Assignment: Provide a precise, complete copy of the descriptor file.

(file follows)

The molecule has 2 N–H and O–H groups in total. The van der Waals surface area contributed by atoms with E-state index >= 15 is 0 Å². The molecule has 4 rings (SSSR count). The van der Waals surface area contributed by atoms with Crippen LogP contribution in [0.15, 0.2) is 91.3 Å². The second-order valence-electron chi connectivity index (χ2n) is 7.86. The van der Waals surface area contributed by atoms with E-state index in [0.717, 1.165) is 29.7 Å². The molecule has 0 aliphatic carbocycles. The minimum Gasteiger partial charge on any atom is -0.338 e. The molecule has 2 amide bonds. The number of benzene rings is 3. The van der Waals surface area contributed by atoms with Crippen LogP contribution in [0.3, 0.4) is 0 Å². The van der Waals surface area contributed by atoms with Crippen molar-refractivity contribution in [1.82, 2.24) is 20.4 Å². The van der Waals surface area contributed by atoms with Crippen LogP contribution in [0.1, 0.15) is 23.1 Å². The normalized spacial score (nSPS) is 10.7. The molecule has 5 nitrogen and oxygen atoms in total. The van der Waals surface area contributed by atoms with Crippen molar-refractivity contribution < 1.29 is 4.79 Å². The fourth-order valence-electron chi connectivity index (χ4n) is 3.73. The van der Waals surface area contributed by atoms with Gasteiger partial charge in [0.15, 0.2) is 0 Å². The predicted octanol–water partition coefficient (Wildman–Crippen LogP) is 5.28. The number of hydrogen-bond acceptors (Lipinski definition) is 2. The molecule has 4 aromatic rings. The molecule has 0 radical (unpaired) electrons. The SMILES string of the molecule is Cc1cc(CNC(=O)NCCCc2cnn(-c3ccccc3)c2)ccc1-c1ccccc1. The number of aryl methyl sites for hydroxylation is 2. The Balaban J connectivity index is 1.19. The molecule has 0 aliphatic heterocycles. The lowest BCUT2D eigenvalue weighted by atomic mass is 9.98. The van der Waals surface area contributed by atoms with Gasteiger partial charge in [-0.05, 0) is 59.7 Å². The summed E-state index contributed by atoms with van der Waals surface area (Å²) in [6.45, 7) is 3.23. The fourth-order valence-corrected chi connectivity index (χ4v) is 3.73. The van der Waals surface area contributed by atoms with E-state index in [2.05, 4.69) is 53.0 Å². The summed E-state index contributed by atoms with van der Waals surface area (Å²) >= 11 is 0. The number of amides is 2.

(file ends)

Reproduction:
The molecule has 2 N–H and O–H groups in total. The van der Waals surface area contributed by atoms with E-state index >= 15 is 0 Å². The molecule has 4 rings (SSSR count). The van der Waals surface area contributed by atoms with Crippen LogP contribution in [0.15, 0.2) is 91.3 Å². The second-order valence-electron chi connectivity index (χ2n) is 7.86. The van der Waals surface area contributed by atoms with E-state index in [0.717, 1.165) is 29.7 Å². The molecule has 0 aliphatic carbocycles. The minimum Gasteiger partial charge on any atom is -0.338 e. The molecule has 2 amide bonds. The number of benzene rings is 3. The van der Waals surface area contributed by atoms with Crippen LogP contribution in [0.3, 0.4) is 0 Å². The van der Waals surface area contributed by atoms with Crippen molar-refractivity contribution in [1.82, 2.24) is 20.4 Å². The van der Waals surface area contributed by atoms with Crippen LogP contribution in [0.1, 0.15) is 23.1 Å². The normalized spacial score (nSPS) is 10.7. The molecule has 5 nitrogen and oxygen atoms in total. The van der Waals surface area contributed by atoms with Crippen molar-refractivity contribution < 1.29 is 4.79 Å². The fourth-order valence-electron chi connectivity index (χ4n) is 3.73. The van der Waals surface area contributed by atoms with Gasteiger partial charge in [0.15, 0.2) is 0 Å². The predicted octanol–water partition coefficient (Wildman–Crippen LogP) is 5.28. The number of hydrogen-bond acceptors (Lipinski definition) is 2. The molecule has 4 aromatic rings. The molecule has 0 radical (unpaired) electrons. The SMILES string of the molecule is Cc1cc(CNC(=O)NCCCc2cnn(-c3ccccc3)c2)ccc1-c1ccccc1. The number of aryl methyl sites for hydroxylation is 2. The Balaban J connectivity index is 1.19. The molecule has 0 aliphatic heterocycles. The lowest BCUT2D eigenvalue weighted by atomic mass is 9.98. The van der Waals surface area contributed by atoms with Gasteiger partial charge in [-0.05, 0) is 59.7 Å². The summed E-state index contributed by atoms with van der Waals surface area (Å²) in [6.45, 7) is 3.23. The fourth-order valence-corrected chi connectivity index (χ4v) is 3.73. The van der Waals surface area contributed by atoms with E-state index in [2.05, 4.69) is 53.0 Å². The summed E-state index contributed by atoms with van der Waals surface area (Å²) >= 11 is 0. The number of amides is 2.